Enjoy some of our best work from over the years and support our independent, non-profit reporting efforts at the same time! We’ve gathered our most compelling stories of the past year into a series of elegant magazines with great writing, gorgeous photography.

The Dirt 2019 – monthly $5 / one-time $50
The Dirt 2016 – 2019 – monthly $15 / one-time $150

Choose one, two, or more books

Get Them All bookstack

The Dirt 2016

Collection of FERN writing 2016

The Dirt 2017-2018

Two editions of The Dirt, 2017 and 2018

The Dirt 2019

Print collection of FERN’s best writing from 2019

DONATION AMOUNT: First, select a book

$5 Monthly
$50 One Time
$10 Monthly
$100 One Time
$15 Monthly
$150 One Time
Give Now!

By clicking GIVE NOW!, I agree to the Terms of Service and Privacy Policy

Tax-deductible to the extent allowed by law

Our Writers

We want to keep investigating, explaining and exploring. But we can’t do it without you. Get any one – or all three – editions of the dirt now and dive deep into the most critical issues facing the food system today.

A Taste of What’s Inside

A wood pellet factory in North Carolina. Photo by George Steinmetz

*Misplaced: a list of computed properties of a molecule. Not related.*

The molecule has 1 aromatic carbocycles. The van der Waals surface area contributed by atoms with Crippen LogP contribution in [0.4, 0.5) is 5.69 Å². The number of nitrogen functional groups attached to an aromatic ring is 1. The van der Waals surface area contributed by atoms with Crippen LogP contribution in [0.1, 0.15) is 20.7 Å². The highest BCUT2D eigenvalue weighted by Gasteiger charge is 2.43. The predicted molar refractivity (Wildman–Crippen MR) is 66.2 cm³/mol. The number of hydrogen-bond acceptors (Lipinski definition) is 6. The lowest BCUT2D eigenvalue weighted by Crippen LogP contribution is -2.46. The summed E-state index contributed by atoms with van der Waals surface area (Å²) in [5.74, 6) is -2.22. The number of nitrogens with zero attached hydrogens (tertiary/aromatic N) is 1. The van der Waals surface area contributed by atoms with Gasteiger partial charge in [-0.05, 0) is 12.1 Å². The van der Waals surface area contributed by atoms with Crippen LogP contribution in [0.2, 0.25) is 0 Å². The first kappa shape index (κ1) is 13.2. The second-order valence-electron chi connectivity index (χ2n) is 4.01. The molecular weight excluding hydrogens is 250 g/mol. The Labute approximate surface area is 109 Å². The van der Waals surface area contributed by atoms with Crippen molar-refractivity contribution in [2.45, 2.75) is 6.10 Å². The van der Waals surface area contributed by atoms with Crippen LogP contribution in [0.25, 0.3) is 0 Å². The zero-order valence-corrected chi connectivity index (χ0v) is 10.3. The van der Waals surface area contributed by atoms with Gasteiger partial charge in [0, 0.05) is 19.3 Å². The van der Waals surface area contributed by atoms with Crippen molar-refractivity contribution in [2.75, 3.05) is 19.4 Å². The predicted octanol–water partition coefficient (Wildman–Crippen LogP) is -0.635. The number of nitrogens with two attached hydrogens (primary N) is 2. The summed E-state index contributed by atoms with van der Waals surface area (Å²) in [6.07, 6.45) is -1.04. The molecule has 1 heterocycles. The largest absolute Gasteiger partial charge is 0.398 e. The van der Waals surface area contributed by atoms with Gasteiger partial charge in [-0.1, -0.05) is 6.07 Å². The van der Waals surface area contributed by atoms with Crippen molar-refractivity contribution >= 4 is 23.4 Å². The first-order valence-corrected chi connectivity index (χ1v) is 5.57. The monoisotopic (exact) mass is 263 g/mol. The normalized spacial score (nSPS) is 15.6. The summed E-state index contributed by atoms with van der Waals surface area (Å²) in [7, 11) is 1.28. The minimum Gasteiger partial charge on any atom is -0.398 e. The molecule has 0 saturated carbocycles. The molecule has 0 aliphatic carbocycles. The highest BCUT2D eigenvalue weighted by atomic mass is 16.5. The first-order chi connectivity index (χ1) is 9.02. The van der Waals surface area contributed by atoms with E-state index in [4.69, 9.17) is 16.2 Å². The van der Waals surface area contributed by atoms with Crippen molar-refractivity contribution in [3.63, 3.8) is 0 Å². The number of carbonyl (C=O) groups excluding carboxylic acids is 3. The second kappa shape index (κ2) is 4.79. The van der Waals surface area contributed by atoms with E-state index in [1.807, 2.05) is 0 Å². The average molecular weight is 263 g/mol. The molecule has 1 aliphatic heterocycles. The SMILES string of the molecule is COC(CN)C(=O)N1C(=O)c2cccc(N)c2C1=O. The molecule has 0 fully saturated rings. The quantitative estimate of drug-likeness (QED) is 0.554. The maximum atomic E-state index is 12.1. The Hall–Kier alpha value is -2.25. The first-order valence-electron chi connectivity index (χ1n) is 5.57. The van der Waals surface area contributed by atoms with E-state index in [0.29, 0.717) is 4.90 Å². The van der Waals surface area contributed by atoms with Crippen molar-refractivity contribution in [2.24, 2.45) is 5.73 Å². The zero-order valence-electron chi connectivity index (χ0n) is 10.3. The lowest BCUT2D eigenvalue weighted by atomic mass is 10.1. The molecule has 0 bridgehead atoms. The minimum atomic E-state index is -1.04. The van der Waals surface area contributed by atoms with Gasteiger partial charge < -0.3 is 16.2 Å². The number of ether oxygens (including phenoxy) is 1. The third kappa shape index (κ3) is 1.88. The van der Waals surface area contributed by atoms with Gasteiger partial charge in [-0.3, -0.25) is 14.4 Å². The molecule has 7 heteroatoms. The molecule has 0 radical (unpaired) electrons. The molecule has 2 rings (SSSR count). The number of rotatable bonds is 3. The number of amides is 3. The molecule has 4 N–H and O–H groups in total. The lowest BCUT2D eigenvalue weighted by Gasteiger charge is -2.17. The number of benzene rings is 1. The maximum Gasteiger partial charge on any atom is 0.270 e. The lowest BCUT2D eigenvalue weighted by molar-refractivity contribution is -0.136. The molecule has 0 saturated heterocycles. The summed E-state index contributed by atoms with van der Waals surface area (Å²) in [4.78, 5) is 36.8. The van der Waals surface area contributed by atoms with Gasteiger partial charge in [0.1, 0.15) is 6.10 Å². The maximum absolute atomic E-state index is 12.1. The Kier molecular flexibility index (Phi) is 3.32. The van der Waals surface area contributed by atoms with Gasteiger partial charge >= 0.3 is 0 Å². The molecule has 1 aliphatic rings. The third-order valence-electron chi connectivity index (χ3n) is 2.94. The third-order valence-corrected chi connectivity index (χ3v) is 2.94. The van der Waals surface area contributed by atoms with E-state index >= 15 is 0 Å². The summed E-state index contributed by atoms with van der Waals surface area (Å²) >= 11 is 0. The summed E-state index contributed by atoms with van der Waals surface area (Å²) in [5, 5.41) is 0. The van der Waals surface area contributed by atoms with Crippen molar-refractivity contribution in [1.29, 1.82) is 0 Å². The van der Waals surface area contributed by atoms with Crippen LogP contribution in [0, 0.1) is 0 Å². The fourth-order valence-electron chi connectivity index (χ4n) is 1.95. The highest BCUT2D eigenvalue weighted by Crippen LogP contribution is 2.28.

“The Loophole,” by Carson Vaughan and published with The Weather Channel, shows how companies are cutting vast acres of trees in the Southeast, turning them into wood pellets, and shipping them to the EU to be burned for electricity as a supposedly carbon-neutral fuel.

The Bob Ivey Facility, located along the Neuse river in North Carolina. Photo by Rick Dove, image courtesy of Cape Fear River Watch and Waterkeeper Alliance

In “The Disappearing Act,” a story produced in collaboration with the Midwest Center for Investigative Reporting and published by The Guardian, Barry Yeoman reveals how officials in North Carolina, the second-largest hog producing state in the nation, had for years systematically buried complaints against hog and other livestock operations.

Crops damaged by dicama drift. Photo by Karen Pulfer Focht.

“The Drifter,” by Liza Gross, tells the story of a powerful herbicide, dicamba, and how the government was well aware of its risks to non-GMO crops but approved it anyway. Liza’s story was published with Reveal from the Center for Investigative Reporting, and also turned into an audio piece that was broadcast on more than 600 public radio stations.